The vagina isn’t the inverse of the penis, and the woman isn’t a strictly passive participant in the sex act. So it follows that penetrative orgasms shouldn’t necessarily be what women are striving for in the bedroom.
“The idea of us being opposite is not true,” said Wallace. “We’re not exactly the same, of course not, but we are more similar than different. We are not the object versus the void. If you really know the female anatomy, that is clear. And male bodies can be receptive and be penetrated.”
Sex shouldn’t be defined by penetration if we want sex to be supremely pleasurable for women, and research shows that vaginal orgasms are weaker and harder to achieve — if they exist at all.
“Being queer, lesbians are having a very different experience with sex and our bodies,” said Wallace. “Even saying the word sex and what that means, and getting beyond sex revolving around a penis penetrating a vagina. Queer sex is about mutually pleasuring each other until everyone is satisfied.”
Misconception 3: Female pleasure is shameful
“People are told by science, religion, and pop culture that women aren’t as sexual,” said Wallace. “They’re told their natural desire is family and security, that they don’t have a natural biological desire to get off like people with penises. So, women blame themselves when they aren’t being sexually satisfied.”
So many issues holding women back from fully embracing female pleasure can be traced back to shame. Many women have been told for their whole lives that female desire is only to be desired. Let’s change that by getting cliterate.
How can you become cliterate? Here are some places to start.
Know your own anatomy: Most people can draw a penis, but few can draw an anatomically correct clitoris. “I want the form of the clitoris to be known,” said Wallace. “I want it to be an icon and a symbol that is recognized. I want it never to be forgotten again.” Understanding your body is vital to having pleasurable, healthy sex, and knowing how to orgasm.
Photo credit: Huffington Post for Sophia Wallace
Make sure your partners care about your pleasure: Your partner in the bedroom should also not be under the misconception that women aren’t sexual, that penetrative sex is the ultimate pleasure, or that women’s bodies are shameful. “Don’t sleep with anyone who doesn’t care about attending to your body,” said Wallace. “Giving a woman pleasure should be part of their pleasure.”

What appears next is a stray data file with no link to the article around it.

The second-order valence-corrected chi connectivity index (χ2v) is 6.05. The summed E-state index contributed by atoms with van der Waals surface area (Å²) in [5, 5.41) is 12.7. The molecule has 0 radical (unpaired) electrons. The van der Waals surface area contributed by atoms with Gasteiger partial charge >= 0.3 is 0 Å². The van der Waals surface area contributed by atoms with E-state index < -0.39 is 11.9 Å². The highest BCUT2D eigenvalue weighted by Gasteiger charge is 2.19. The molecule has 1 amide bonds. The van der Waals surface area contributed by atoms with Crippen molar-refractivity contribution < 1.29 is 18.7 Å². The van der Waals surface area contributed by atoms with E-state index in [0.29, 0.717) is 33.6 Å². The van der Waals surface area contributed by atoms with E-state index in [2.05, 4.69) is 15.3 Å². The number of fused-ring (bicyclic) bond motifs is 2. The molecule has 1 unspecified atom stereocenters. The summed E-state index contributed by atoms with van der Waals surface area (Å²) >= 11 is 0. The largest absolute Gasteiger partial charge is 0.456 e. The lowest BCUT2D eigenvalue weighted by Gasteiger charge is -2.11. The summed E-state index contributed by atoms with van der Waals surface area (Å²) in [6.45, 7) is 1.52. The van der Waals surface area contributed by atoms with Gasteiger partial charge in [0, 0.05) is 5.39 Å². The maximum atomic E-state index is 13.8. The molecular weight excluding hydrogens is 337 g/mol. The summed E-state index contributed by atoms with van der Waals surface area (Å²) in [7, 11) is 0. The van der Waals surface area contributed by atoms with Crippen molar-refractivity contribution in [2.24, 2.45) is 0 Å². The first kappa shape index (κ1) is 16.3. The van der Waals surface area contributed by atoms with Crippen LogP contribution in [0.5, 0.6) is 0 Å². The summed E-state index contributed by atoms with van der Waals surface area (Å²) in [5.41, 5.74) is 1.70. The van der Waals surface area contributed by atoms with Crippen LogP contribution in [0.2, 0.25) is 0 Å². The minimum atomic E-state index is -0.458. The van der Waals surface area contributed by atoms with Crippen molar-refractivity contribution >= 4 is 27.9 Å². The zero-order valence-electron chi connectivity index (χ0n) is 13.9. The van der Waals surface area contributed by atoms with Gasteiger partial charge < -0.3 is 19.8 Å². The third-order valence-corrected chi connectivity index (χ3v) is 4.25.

For example, direct stimulation to the clitoris can be too much, but your partner won’t know unless you tell them — or you’re both cliterate. Practice touching around the clitoris in a circular or up-and-down motion instead. Don’t be afraid to experiment!
Do some research: Wallace has a 20-minute TEDx talk that reviews all of the basics of being cliterate — and while not enough research has been done about the clitoris and female sexuality, some does exist. Another good place to start? This award-winning animated short by French filmmaker Lori Malépart-Traversy which is just three minutes long but filled with history and information.
Understand that being cliterate can improve your sexual health: Simply talking to your partner about how you like being touched, and communicating about needs like clean hands, safe sex, and lubricant, can mean not only a healthier sex life, but a healthier body: a decreased chance of STIs, UTIs, and yeast infections, just to start.
Photo credit: Huffington Post for Sophia Wallace
“We don’t need to carry shame anymore,” Wallace said. “Imagine if there was a monument in the world that told girls that they had a right to feel good, and showed the truth of how their body actually is. What would life be like for future women?”
All photos courtesy of Sophia Wallace unless otherwise stated. You can follow Sophia Wallace and her art through her website, Instagram, Twitter, and Facebook. Prints and jewelry related to Cliteracy is also available on her shop.
Sarah Aswell is a freelance writer who lives in Missoula, Montana, with her husband and two daughters. Her writing has appeared in publications that include The New Yorker, McSweeney’s, National Lampoon, and Reductress. You can reach out to her on Twitter.